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The heightened focus on energy security and the rising cost of energy is reinforcing the difference in decarbonisation speed between Europe and the rest of the world, according to DNV’s Energy Transition Outlook

AdobeStock 195579620 1For the first time, DNV’s forecast sees non-fossil energy go above 50% of the global energy mix by 2050. (image source: adobe stock)

Europe will prioritise renewables and energy efficiency to increase its energy independence. European gas consumption will fall dramatically as a result of the war in Ukraine. Compared to last year’s forecast, DNV sees the continent consuming almost half the amount of natural gas in 2050. 

Lower-income countries see a different trend, as cost mainly drives energy policy. High energy and food prices are reversing the coal-to-gas switch, thus putting a dampener on decarbonisation investments.  

Moreover, inflationary pressures and supply chain disruption pose a slight challenge to renewable growth. DNV’s Outlook states the global electric vehicle (EV) ‘milestone’ has been delayed by one year to 2033.

However, the devaluing of renewables and increased carbon costs in the longer term take precedence over the current crisis on the overall energy transition.

“The turbulence in the energy market does not dramatically alter the decarbonisation pathway towards mid-century,” said Remi Eriksen, group president and CEO of DNV. “The strongest engine of the global energy transition is the rapidly reducing costs of solar and wind energy, which will outweigh the present short-term shocks to the energy system.”

For the first time, DNV’s forecast sees non-fossil energy go above 50% of the global energy mix by 2050, owing to the growing and greening of electricity production. Solar PV and wind are already the cheapest form of electricity in most locations, expecting to see substantial growth, dominating electricity production with 38% and 31% shares, respectively. Renewables expenditure is anticipated to double over the next 10 years to more than US$1,300bn per year, and grid expenditure is likely to exceed US$1,000bn per year in 2030. Energy security concerns are leading to renewed interest in nuclear, and the forecast this year reflects a modest uptick, growing by 13% from today’s levels to 2050. However, its share of the electricity mix will still reduce from to 5% from 10% by 2050 compared with 25% today.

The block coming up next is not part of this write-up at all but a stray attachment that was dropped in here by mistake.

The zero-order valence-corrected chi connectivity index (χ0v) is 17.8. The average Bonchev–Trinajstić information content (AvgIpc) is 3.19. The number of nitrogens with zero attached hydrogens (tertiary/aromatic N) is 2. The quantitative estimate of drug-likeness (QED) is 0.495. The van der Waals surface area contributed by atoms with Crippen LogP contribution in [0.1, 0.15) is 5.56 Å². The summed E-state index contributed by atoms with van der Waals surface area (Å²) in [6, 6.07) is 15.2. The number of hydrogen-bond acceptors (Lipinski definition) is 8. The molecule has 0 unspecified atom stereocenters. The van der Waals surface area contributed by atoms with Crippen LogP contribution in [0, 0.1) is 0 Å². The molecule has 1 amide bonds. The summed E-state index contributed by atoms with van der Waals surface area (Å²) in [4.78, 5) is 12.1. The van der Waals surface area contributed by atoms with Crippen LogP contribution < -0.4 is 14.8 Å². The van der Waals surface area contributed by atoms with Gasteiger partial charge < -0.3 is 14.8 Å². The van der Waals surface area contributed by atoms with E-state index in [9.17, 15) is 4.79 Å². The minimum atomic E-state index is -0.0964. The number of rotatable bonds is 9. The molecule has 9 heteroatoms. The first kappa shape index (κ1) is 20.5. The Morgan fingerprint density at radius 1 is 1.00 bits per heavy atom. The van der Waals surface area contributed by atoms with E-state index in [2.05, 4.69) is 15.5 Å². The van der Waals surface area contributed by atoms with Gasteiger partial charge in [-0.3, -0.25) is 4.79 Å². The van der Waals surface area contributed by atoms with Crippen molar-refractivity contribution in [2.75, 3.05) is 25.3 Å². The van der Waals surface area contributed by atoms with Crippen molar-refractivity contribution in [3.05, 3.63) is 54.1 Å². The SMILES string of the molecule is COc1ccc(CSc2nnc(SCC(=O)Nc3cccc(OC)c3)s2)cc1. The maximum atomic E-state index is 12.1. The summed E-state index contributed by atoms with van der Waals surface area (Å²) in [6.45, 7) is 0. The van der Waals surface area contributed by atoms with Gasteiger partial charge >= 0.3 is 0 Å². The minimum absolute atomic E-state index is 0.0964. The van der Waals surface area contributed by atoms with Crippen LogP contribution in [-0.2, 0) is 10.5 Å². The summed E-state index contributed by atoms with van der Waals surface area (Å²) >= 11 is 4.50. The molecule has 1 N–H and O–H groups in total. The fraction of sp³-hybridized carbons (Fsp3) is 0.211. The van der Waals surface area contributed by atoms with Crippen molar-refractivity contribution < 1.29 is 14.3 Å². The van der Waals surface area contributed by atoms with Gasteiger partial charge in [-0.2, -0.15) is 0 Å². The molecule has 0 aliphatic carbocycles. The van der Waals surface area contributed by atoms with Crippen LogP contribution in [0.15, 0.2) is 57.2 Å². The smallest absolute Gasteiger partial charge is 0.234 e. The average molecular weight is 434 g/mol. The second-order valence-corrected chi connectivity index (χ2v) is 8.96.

The short-term increase of coal consumption will not prevent it from rapidly exiting the energy mix, peaking in 2014. Oil has been approaching a plateau for some years and is expected to decline sharply from 2030 onwards. Before the war in Ukraine, DNV forecast natural gas would be the single largest energy source by the end of this decade, but this has been delayed to 2048.

 Pathway to Net Zero

The Outlook this year also includes the Pathway to Net Zero, which is DNV’s most feasible route to being on target and limiting global warming to 1.5°C. Global CO2 emissions reduction of 8% every year is required to reach net zero by 2050. In 2021, emissions were rising steeply, approaching pre-pandemic all-time highs, and 2022 may only show a 1% decline in global emissions. That makes for two ‘lost’ years in the battle against emissions.

The goal of net zero varies between sectors, with electricity production requiring net zero before 2050, whilst cement and aviation will still have remaining emissions. The maritime sector would be required to reduce emissions by 95%. 

According to the Pathway to Net Zero, no new oil and gas will be needed after 2024 in high income countries, and after 2028 in middle and low-income countries. Investments in renewables and grid need to scale much faster; renewables investment needs to triple and grid investment must grow by more than 50% over the next 10 years. 

DNV’s Pathway to Net Zero calls for greater policy intervention than we see today.

Africa Outlook

The report also included a regional breakdown of the outlook for Africa, highlights include:

− The AfDB’s public-private partnerships strategic framework and Development Fund will contribute to private sector investment in the expansion of transport and energy solutions, reducing the infrastructure financing gap.

− For new utility-scale power generation, the regulatory environment offering long-term investment certainty for IPPs will improve, exemplified by South Africa’s Renewable Energy Independent Power Producer Procurement Programme, doubling capacity to 5200MW in Bid Window Six. 

− The African Group of Negotiators on Climate Change seek a just green transition via increases in grant funding, concessional loans (without commercial interest rates), and retraining of affected communities and workers to benefit from transition related value chains. High income countries (France, Germany, UK, US) will test delivering on funding pledges with the Just Energy Transition Partnership, with US$8.5bn in funding. 

− The following countries will see green hydrogen production, particularly for exports; Mauritania’s 10GW Project Nour by 2030; Angola’s hydropower based renewable ammonia production; South Africa targeting a 4% global market share by 2050 with 15GW electrolysis capacity installed (2030–2040). Therefore, DNV’s Pathway to net Zero should be on track to eliminate dependency on new fossil fuels by 2028.